To see current air quality conditions in Utah, visit the Utah Air Quality Index.
Air pollution refers to any biological, physical, or chemical particle that is in the air that should not be there. Pollutants come from many human activities such as factories, power plants, dry cleaners, cars, trains, airplanes, and buses. They can also come from environmental sources like volcanic eruptions and windblown dust. Air quality measures how much pollution is in the air.
On average, adults breathe over 3,000 gallons of air each day; there is no way to avoid breathing. If that air is contaminated, there is no way to avoid exposure to those pollutants. Furthermore, it damages trees, crops, plants, animals, rivers, and lakes. This damages ecoystems and alters natural processes. It can also damage buildings and statues. Because air is ubiquitous, poor air quality affects everything around us.
Air pollution affects health in a number of ways. They range from coughing and shortness of breath to exacerbating conditions such as asthma, emphysema, and bronchitis. Air pollution has also been linked to higher occurrence of heart attacks and strokes and low birth weight in infants. Two air pollutants of particular concern are ozone and PM2.5.
Ozone: Ground-level ozone, not to be confused with the atmosphere's protective ozone layer, is created by reactions between environmental pollutants and light and heat. Ozone is the main component of smog and is dangerous to health and the environment. The creation of ozone is facilitated by warm weather and sunshine; therefore, ozone levels are usually higher in the summer and in the mid-afternoon.
PM2.5: "PM" stands for "particulate matter," which is a mixture of extremely small particles and liquid droplets. PM has many different components like acids, organic chemicals, metals, and soil. PM is measured in micrometers, so PM10 refers to particulate matter that is 10 micrometers long and PM2.5, 2.5 micrometers long. The important thing with PM is its size. The size of the particle is directly linked with their ability to harm human health; the smaller the particle, the easier it can pass through the nose and throat and enter the lungs. Once inhaled, PM can affect the heart and lungs, causing serious health consequences.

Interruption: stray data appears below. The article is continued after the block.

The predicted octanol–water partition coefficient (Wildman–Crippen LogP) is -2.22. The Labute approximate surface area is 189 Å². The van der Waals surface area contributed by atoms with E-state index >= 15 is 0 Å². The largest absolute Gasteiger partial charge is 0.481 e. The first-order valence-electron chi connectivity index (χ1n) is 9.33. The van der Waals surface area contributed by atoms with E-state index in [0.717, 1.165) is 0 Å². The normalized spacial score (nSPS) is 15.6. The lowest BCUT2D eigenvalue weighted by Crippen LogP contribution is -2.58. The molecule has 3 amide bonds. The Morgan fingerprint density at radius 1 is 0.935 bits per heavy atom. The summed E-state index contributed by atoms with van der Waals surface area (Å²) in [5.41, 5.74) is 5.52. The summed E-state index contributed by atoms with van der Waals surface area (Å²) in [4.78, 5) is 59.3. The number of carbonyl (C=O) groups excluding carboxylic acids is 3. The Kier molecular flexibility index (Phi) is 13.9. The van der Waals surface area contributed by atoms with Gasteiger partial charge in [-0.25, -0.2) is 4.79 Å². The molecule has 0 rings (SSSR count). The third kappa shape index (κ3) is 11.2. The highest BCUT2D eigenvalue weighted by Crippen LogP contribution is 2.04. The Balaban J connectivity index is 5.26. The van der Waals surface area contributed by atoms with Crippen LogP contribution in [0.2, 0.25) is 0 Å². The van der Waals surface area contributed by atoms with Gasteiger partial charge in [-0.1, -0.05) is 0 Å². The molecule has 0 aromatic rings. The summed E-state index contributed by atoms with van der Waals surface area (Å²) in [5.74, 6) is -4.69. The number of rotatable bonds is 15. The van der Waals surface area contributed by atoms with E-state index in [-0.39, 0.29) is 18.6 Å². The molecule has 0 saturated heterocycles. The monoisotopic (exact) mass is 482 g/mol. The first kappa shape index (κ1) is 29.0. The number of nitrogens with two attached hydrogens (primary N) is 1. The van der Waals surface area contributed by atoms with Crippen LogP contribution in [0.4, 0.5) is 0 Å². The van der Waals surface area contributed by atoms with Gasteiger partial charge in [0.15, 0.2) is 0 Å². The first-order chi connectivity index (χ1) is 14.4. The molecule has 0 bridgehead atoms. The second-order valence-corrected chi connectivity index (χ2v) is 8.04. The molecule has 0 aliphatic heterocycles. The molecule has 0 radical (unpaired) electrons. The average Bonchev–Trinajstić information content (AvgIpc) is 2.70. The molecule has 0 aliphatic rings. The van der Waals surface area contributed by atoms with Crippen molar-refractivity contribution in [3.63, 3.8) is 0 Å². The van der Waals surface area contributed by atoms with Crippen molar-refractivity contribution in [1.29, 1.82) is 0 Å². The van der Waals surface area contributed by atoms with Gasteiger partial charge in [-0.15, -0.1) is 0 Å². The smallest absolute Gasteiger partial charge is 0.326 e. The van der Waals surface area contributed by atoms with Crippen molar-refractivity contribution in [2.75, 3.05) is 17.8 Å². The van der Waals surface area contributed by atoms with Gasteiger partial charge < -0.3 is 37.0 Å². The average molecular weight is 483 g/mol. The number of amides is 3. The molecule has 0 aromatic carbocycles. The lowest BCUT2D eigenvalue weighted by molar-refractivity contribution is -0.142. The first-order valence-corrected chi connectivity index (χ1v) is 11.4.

These and four other pollutants are categorized as the six "criteria pollutants" by the US Environmental Protection Agency. To learn more, click the following links:
Air pollution affects everyone, but certain people are more susceptible to its effects. Sensitive populations include people with lung or heart issues, young children, and older adults.
Even though we may assume that our individual choices do not affect air quality, they do. Reducing air pollution and improving air quality is everybody's responsibility:
For more suggestions, see the U.S. Environmental Protection Agency's Ways to Reduce Air Pollution.
The two air pollutants that the Utah EPHT Network tracks are ground-level ozone and PM2.5. The Utah EPHT Network receives air quality data from the Air Quality Division of the Utah Department of Environmental Quality.
Ground-level Ozone: Number of Days by Year by County
Maximum 8-hour Average Ozone Concentrations Over the National Ambient Air Quality Standard, Number of Days by Year
Ground-level Ozone: Person-time Days by County
Maximum 8-hour Average Ozone Concentrations Over the National Ambient Air Quality Standard, Number of Person-days by Year
PM 2.5: Percent of Days by Year
Levels Over the National Air Quality Standard: Percent of Days by Year, by County
PM 2.5: Person-time Days by Year
PM2.5 Levels Over the National Ambient Air Quality Standard: Person-days by Year, by County
PM2.5 Average Ambient Air Concentrations by County
Average PM2.5 Ambient Concentrations, by County
Air Quality Conditions